Ivy’s Taiwanese Breakfast Egg Crepe (Danbing)

Danbing (蛋餅) are one of my favourite Taiwanese breakfast snacks.  They are basically a thin, spring onion flavoured crepe pastry fried with an egg but their simplicity belies their addictiveness.  Once you know where to look, you can find small hole-in-the-wall breakfast outlets selling danbing nearly everywhere in Taiwan.  But you don’t have to go out to enjoy danbing.  You can buy frozen crepes to have on hand when the brunch rumblings start.  But thanks to Ivy from Ivy’s Kitchen who generously shared her recipe with me, I have recently learnt how to make them from scratch.  Make them as needed, or else make them in advance, lightly ‘dry fry’ in a heavy-based frypan and freeze between layers of greaseproof paper or plastic.


300g all purpose/plain flour (in Taiwan they use ‘medium’ flour)
1 cup not quite boiling hot water, about 70 degree celcius
1 tablespoon vegetable cooking oil
1/2 a cup finely chopped spring onion, preferably the green leafy part
Vegetable cooking oil
Pinch of salt
6 eggs


  1. Place flour in a large bowl, pour the hot water and quickly stir with a fork until evenly blended.  (The hot water will ‘cook’ the gluten, making the dough less elastic and easier to work with.)  

    Step 1: Add 1 cup hot water to 300g plain flour

  2. Add the oil, and knead the dough on a floured bench top until it is soft and pliant.  When ready, the dough will be soft like play-dough.  (Ivy adds that the dough should have ‘three cleans’ – ‘clean’ on hands, table and dough, i.e. no stickiness or excess flour.)  Cover with a damp cloth or glad wrap and let rest for at least 20 minutes or preferably longer. 

    Step 2: Add oil to the flour mixture

    Step 2: Knead the dough


  3. Divide the dough into 12 equal portions.  Flatten each piece of dough into a disc and roll into circles of 6 inches (15 cm) in diameter.  You may need to sprinkle a little flour onto the bench top and rolling pin. 

    Step 3: Separate into twelve pieces and roll each into a 6 inch disc

  4. Brush a little oil on the bench top, and place one 6 inch dough disc on top.  Sprinkle a generous spoon of spring onion and salt over the disc, and cover with another piece of dough disc.  Roll the two layers of dough into a larger disc, around 10 inches.  Brush more oil onto the surface if the dough sticks while rolling.

    Step 4: Roll two discs together, with shallots and salt inbetween


5.     Heat half a teaspoon of oil in a fry pan, and pan-fry the crepe until puffs.  Flip it over and pan-fry the other side until golden and puffy.  Set aside on a serving plate.  

Step 5: Dry fry the crepes until they begin to puff

6.     Heat another 1/2 teaspoon of oil into the frypan, beat an egg and pour over the pan.  Before the egg has set, quickly cover with a cooked crepe and fry until the egg has set and the crepe begins to puff.  Flip over and lightly cook on the other side, then roll up the crepe up like a swiss roll. Remove from the fry pan and cut into slices.  Serve with soy-sauce or enjoy as is.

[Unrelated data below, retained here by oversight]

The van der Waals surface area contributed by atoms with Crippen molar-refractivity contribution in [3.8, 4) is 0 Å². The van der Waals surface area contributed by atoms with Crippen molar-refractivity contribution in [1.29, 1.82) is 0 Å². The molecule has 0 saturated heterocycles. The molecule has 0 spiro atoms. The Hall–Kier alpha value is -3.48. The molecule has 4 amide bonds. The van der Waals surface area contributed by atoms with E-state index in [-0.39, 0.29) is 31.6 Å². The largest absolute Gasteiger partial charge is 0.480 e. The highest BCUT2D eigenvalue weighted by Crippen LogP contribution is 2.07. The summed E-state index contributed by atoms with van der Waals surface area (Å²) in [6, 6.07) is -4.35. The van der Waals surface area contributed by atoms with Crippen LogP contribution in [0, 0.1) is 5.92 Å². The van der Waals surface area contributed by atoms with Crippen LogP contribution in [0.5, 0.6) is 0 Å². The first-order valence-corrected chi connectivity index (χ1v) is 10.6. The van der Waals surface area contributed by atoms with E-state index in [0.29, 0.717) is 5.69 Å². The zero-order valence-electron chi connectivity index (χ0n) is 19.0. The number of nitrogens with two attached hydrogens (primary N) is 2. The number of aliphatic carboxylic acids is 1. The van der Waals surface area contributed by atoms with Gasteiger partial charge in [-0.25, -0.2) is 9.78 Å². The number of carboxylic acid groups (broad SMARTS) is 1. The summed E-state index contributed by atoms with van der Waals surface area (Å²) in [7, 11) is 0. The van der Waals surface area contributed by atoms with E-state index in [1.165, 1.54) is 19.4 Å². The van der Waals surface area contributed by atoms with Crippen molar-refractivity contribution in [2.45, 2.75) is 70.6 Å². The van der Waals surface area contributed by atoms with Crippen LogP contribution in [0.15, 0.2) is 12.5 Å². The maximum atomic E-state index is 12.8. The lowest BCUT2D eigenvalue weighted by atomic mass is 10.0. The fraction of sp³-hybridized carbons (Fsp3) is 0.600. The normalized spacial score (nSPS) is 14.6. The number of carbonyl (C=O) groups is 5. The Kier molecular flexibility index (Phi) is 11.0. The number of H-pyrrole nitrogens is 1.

Step 6: Fry the danbing with a beaten egg


Recipe makes six danbing

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About taiwanxifu

‘Taiwanxifu’ (pronounced ‘shee foo’) means ‘Taiwan daughter-in-law’ in Chinese and has been my nickname ever since I married my Taiwanese husband, Sam. I love sampling Taiwanese food, even local specialties such as stinky tofu, pigs blood cake and Taipei beef noodle soup with offal. But there are many other options on the menu. Promise!
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9 Responses to Ivy’s Taiwanese Breakfast Egg Crepe (Danbing)

  1. Chi-ping says:

    My husband, Jim, likes Fantuan so much. Whenever we visit Taiwan, he eats Fantuan as breakfast everyday.
    The danbing that you made looks so tasty! Way to go!

    • Taiwanxifu says:

      Hi Chi-ping, my mother loved fantuan (rice rolls) as well when she visited Taiwan late last year. I guess they must be Japanese influenced, but they seem so different to the text-book Japanese rice rolls that I am used to. Jim must enjoy eating like a local.

      • kee says:

        Fantuan are Shanghainese originally, and are definitely not Japanese influenced: the rice on the outside is glutinous rice, not the vinegar-wine rice from sushi. The fried donut, pickles and pork floss is also very chinese ingredients.

      • taiwanxifu says:

        Thanks for sharing. I didn’t realise there was a Shanghai connection.

  2. I remember these – yummy – how about doing the recipe for a lovely dish made with spring onion pancakes. It had the same sauce as chinese duck with pancakes but a filling of red braised beef slices. Will be making Danbing this weekend!

    • Taiwanxifu says:

      Oh, I know the pancakes that you mean! A local restaurant makes really nice ones, with tender beef inbetween the spring onion pancakes which is then rolled up like a swiss roll. It is very moreish. Yum!

  3. Katrina says:

    Did you put in spring onion or the “Chinese chives”? I use the Chinese chives because they are growing in my garden, but maybe I’m supposed to use the spring onion? I’m such a bad cook!

    • Taiwanxifu says:

      Hi Katrina, the recipe usually uses spring onions but I am sure it would be lovely with Chinese chives (jiu cai). Half your luck to have fresh jiu cai on hand.

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